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Diabetes and Your Child: Considering an Insulin Pump

Your child has diabetes. They need to be given a hormone called insulin. Insulin helps to give your child’s cells the energy they need to work. Insulin is most often given by shot. This is done with a needle and syringe. Most children with diabetes need several shots each day. 

A device called an insulin pump can also be used to give insulin. A pump may help reduce the number of shots your child needs. An insulin pump can give you more choices about your child’s treatment plan. Many parents and children find that an insulin pump helps improve blood sugar control over time.

But pumps do have some drawbacks. Your child’s healthcare provider can help you decide if an insulin pump is a good choice. There are different kinds of pumps. The healthcare provider can help you understand how each kind works.

Insulin pump.
An insulin pump is about the size of a pager or cell phone. It can be easily worn beneath your child’s clothing.

How an insulin pump works

An insulin pump is a small device. It's about the size of a cell phone. Insulin is sent from the pump to the body through a thin plastic tube. The tube is attached to a soft, flexible tube called a cannula. The cannula is put under the skin.

The pump can give a steady dose of insulin. This is called a basal dose. It acts like the body’s natural release of insulin. The pump can also give a single dose. This can be given before meals. Or it can be done to correct high blood sugar. This is called a bolus dose.

The pump is worn all the time, day and night. It is easily hidden under loose clothing. Or it can be clipped to a waistband or belt. But it can be disconnected for a short time for taking a bath or shower.

Benefits of an insulin pump

Some of the benefits of an insulin pump include:

  • It reduces the number of shots needed (good if your child is afraid of needles).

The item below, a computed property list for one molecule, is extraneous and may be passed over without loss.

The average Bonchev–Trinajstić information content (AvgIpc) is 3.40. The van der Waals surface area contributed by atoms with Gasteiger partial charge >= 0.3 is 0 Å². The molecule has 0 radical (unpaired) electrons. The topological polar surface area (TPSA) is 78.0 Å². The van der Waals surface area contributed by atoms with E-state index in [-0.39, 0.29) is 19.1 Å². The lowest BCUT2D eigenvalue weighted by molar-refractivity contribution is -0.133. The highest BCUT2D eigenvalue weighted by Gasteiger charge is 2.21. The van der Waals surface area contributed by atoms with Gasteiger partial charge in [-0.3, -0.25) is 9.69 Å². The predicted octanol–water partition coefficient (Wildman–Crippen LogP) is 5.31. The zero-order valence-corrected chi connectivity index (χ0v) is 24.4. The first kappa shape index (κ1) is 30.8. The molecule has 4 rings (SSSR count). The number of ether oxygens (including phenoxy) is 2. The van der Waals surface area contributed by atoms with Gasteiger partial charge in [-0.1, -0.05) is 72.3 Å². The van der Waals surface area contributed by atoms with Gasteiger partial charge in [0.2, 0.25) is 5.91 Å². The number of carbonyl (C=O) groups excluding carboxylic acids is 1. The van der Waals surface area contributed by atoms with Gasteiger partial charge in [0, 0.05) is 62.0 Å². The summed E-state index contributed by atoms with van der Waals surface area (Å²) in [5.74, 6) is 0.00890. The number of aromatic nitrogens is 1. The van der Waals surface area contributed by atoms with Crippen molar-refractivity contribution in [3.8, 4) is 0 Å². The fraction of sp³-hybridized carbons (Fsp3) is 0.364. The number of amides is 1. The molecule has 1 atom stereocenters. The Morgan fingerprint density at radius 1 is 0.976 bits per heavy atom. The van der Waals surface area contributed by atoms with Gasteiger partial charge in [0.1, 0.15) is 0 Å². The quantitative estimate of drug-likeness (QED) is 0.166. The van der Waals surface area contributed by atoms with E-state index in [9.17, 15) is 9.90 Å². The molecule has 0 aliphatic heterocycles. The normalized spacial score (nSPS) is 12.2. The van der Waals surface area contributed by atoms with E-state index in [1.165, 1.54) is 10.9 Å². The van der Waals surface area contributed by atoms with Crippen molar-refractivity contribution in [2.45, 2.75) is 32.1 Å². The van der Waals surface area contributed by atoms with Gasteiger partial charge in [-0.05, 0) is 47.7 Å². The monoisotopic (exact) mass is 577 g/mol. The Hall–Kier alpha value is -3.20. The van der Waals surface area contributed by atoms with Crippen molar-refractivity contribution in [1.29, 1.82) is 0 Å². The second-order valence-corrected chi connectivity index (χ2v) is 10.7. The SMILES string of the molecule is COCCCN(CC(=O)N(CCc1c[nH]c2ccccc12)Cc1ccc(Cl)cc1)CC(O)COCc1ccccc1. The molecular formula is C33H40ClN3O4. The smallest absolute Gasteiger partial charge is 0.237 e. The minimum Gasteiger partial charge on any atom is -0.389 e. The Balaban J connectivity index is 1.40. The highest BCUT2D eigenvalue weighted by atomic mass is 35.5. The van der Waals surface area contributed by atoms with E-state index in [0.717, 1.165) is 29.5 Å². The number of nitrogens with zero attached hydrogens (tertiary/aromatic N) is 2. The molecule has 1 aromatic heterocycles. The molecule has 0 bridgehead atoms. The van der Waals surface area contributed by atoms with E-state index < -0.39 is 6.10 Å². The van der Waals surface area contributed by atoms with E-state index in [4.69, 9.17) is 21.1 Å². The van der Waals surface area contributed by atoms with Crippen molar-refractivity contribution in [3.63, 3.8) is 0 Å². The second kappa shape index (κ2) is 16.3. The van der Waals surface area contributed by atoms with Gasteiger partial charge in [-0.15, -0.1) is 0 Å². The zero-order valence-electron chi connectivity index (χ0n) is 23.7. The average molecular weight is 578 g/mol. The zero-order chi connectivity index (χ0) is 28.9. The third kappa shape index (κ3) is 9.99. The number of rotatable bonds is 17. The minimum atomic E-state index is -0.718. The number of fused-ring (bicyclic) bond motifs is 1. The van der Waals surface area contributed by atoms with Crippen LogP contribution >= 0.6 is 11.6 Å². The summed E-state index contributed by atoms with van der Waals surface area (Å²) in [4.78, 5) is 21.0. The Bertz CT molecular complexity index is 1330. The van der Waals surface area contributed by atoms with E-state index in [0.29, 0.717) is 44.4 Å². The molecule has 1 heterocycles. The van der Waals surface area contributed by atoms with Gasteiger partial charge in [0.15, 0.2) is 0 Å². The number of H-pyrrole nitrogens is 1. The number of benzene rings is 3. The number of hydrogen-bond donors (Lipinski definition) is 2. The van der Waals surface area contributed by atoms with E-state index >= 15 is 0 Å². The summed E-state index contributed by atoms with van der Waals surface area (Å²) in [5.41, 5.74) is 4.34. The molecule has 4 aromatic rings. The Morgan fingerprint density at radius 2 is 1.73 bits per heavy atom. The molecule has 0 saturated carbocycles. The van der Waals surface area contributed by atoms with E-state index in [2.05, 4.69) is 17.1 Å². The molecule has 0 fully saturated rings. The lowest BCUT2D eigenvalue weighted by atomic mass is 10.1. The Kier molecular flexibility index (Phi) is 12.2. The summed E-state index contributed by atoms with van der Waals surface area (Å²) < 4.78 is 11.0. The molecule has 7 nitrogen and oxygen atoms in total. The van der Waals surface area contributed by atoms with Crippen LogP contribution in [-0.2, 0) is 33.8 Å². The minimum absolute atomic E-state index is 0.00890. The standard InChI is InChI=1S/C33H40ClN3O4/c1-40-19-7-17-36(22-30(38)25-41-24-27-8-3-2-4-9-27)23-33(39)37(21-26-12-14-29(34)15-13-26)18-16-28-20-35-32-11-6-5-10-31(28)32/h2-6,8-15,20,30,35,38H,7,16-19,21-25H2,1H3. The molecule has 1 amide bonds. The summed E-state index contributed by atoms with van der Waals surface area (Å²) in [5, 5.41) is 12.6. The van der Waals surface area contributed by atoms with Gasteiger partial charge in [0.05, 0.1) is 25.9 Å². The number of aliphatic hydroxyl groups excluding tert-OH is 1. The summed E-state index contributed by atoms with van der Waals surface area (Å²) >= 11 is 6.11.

• Doses of insulin can be given more accurately than with shots.

  • It acts more like the body’s natural release of insulin than shots.

  • It allows for both quick and around-the-clock delivery of insulin.

  • It gives your child more freedom in what and when they eat than shots.

  • It may lead to fewer extreme highs and lows than shots.

  • It may improve your child’s A1C number.

Risks of an insulin pump

There are also some risks of the pump. These include:

  • It may not improve your child's blood sugar numbers.

  • Blood sugar may need to be checked more often than with shots.

  • Ketones may need to be checked more often than with shots. Your child’s healthcare provider will teach you how to check for ketones.

  • The pump may be visible to others, which your child may not like.

  • It may not be covered by health insurance.

  • It may raise your child’s risk of weight gain and infections.

  • It may raise your child's risk of diabetic ketoacidosis (DKA) if the pump or tube stops working. See "Understanding the risk of diabetic ketoacidosis (DKA)" below.

Other things to know

An insulin pump can be used with a child of any age, even a baby. To help decide if a pump is right for your child, think about these things:

  • Counting carbs will be more important than with shots.

  • Your child may still need frequent blood sugar checks.

  • You’ll need to keep careful records of your child’s blood sugar readings.

  • Single doses of insulin must still be given before meals.

  • You must closely watch your child for high or low blood sugar symptoms.

  • An older child must be interested in the pump and willing to wear it.

  • You and your child need special training. Both you and your child must commit to learning how the pump works and how to use it safely.

  • You must work closely with your child’s school to make sure your child’s diabetes care is supervised.

  • You will need a back-up person trained to manage the pump in case of an emergency.

Understanding the risk of diabetic ketoacidosis (DKA)

Diabetic ketoacidosis (DKA) is a serious condition that can happen if your child doesn’t get needed insulin. It can lead to a coma. Sometimes it can even lead to death. If the insulin pump stops working, DKA could happen soon after.

  • Talk about the risks of DKA with your child’s healthcare provider.

  • Learn what to do if the pump fails for any reason.

  • Watch your child’s blood sugar closely. This is the only way to be sure that they are getting needed insulin.

  • Always keep diabetes supplies close by.

  • Be ready to give your child an insulin shot right away if needed.

 Note

This sheet does not give all the information you need to care for your child with diabetes. Ask your child’s healthcare provider for more information.

Online Medical Reviewer: Marianne Fraser MSN RN
Online Medical Reviewer: Raymond Kent Turley BSN MSN RN
Online Medical Reviewer: Robert Hurd MD
Date Last Reviewed: 2/1/2022
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